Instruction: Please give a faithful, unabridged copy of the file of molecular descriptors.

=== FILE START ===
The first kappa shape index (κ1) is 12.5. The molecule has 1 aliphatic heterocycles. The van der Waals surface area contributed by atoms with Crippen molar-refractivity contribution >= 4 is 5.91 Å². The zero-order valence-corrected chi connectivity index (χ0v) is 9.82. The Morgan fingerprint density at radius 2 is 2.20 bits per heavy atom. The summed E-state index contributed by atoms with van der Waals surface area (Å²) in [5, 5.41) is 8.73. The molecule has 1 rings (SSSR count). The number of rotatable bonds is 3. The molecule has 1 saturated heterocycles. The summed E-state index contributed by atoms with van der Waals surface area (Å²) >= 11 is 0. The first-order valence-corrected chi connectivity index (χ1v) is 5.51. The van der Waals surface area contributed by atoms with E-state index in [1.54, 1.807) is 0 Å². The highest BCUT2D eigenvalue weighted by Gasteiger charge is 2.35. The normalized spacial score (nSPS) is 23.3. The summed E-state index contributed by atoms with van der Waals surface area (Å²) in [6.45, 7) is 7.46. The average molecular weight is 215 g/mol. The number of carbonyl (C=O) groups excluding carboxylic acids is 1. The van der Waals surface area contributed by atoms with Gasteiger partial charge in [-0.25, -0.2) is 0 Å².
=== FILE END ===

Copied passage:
The first kappa shape index (κ1) is 12.5. The molecule has 1 aliphatic heterocycles. The van der Waals surface area contributed by atoms with Crippen molar-refractivity contribution >= 4 is 5.91 Å². The zero-order valence-corrected chi connectivity index (χ0v) is 9.82. The Morgan fingerprint density at radius 2 is 2.20 bits per heavy atom. The summed E-state index contributed by atoms with van der Waals surface area (Å²) in [5, 5.41) is 8.73. The molecule has 1 rings (SSSR count). The number of rotatable bonds is 3. The molecule has 1 saturated heterocycles. The summed E-state index contributed by atoms with van der Waals surface area (Å²) >= 11 is 0. The first-order valence-corrected chi connectivity index (χ1v) is 5.51. The van der Waals surface area contributed by atoms with E-state index in [1.54, 1.807) is 0 Å². The highest BCUT2D eigenvalue weighted by Gasteiger charge is 2.35. The normalized spacial score (nSPS) is 23.3. The summed E-state index contributed by atoms with van der Waals surface area (Å²) in [6.45, 7) is 7.46. The average molecular weight is 215 g/mol. The number of carbonyl (C=O) groups excluding carboxylic acids is 1. The van der Waals surface area contributed by atoms with Gasteiger partial charge in [-0.25, -0.2) is 0 Å².